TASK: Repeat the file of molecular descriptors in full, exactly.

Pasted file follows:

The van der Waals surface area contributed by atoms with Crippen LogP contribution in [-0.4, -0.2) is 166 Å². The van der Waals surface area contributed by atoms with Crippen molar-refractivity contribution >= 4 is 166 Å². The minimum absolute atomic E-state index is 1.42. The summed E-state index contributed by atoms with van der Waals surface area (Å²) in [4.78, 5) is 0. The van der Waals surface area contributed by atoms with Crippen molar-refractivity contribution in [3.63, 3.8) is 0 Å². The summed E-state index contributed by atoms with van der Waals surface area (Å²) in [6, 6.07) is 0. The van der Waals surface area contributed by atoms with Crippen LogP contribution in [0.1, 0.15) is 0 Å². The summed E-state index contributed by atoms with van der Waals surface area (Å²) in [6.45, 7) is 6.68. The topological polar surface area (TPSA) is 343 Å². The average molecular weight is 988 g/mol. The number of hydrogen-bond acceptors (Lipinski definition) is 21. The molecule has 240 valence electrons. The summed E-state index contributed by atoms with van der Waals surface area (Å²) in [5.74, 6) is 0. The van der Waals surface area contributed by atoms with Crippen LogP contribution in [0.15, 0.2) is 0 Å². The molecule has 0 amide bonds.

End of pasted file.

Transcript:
The van der Waals surface area contributed by atoms with Crippen LogP contribution in [-0.4, -0.2) is 166 Å². The van der Waals surface area contributed by atoms with Crippen molar-refractivity contribution >= 4 is 166 Å². The minimum absolute atomic E-state index is 1.42. The summed E-state index contributed by atoms with van der Waals surface area (Å²) in [4.78, 5) is 0. The van der Waals surface area contributed by atoms with Crippen molar-refractivity contribution in [3.63, 3.8) is 0 Å². The summed E-state index contributed by atoms with van der Waals surface area (Å²) in [6, 6.07) is 0. The van der Waals surface area contributed by atoms with Crippen LogP contribution in [0.1, 0.15) is 0 Å². The summed E-state index contributed by atoms with van der Waals surface area (Å²) in [6.45, 7) is 6.68. The topological polar surface area (TPSA) is 343 Å². The average molecular weight is 988 g/mol. The number of hydrogen-bond acceptors (Lipinski definition) is 21. The molecule has 240 valence electrons. The summed E-state index contributed by atoms with van der Waals surface area (Å²) in [5.74, 6) is 0. The van der Waals surface area contributed by atoms with Crippen LogP contribution in [0.15, 0.2) is 0 Å². The molecule has 0 amide bonds.